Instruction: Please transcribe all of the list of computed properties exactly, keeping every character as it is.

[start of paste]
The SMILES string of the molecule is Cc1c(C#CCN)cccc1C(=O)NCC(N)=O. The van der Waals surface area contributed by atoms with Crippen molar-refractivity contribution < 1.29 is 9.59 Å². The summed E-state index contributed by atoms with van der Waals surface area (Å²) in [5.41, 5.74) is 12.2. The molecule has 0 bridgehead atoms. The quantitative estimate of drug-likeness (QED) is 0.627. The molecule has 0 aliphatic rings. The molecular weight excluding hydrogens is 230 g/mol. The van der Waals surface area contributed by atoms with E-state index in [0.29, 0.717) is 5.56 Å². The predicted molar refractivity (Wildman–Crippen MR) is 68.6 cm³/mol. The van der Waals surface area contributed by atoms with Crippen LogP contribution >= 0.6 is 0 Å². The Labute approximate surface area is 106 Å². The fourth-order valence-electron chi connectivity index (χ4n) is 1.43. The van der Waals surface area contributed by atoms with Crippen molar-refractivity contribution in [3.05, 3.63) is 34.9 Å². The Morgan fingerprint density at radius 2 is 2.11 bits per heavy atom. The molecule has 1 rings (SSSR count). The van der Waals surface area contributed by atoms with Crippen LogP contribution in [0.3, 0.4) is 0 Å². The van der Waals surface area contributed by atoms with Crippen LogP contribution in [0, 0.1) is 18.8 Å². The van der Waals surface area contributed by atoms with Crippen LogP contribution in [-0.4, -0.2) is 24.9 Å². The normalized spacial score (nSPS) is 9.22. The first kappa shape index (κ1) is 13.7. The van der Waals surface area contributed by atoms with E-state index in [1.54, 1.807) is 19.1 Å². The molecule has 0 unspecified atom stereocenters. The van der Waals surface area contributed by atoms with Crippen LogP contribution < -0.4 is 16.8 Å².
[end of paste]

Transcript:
The SMILES string of the molecule is Cc1c(C#CCN)cccc1C(=O)NCC(N)=O. The van der Waals surface area contributed by atoms with Crippen molar-refractivity contribution < 1.29 is 9.59 Å². The summed E-state index contributed by atoms with van der Waals surface area (Å²) in [5.41, 5.74) is 12.2. The molecule has 0 bridgehead atoms. The quantitative estimate of drug-likeness (QED) is 0.627. The molecule has 0 aliphatic rings. The molecular weight excluding hydrogens is 230 g/mol. The van der Waals surface area contributed by atoms with E-state index in [0.29, 0.717) is 5.56 Å². The predicted molar refractivity (Wildman–Crippen MR) is 68.6 cm³/mol. The van der Waals surface area contributed by atoms with Crippen LogP contribution >= 0.6 is 0 Å². The Labute approximate surface area is 106 Å². The fourth-order valence-electron chi connectivity index (χ4n) is 1.43. The van der Waals surface area contributed by atoms with Crippen molar-refractivity contribution in [3.05, 3.63) is 34.9 Å². The Morgan fingerprint density at radius 2 is 2.11 bits per heavy atom. The molecule has 1 rings (SSSR count). The van der Waals surface area contributed by atoms with Crippen LogP contribution in [0.3, 0.4) is 0 Å². The van der Waals surface area contributed by atoms with Crippen LogP contribution in [0, 0.1) is 18.8 Å². The van der Waals surface area contributed by atoms with Crippen LogP contribution in [-0.4, -0.2) is 24.9 Å². The normalized spacial score (nSPS) is 9.22. The first kappa shape index (κ1) is 13.7. The van der Waals surface area contributed by atoms with E-state index in [1.54, 1.807) is 19.1 Å². The molecule has 0 unspecified atom stereocenters. The van der Waals surface area contributed by atoms with Crippen LogP contribution < -0.4 is 16.8 Å².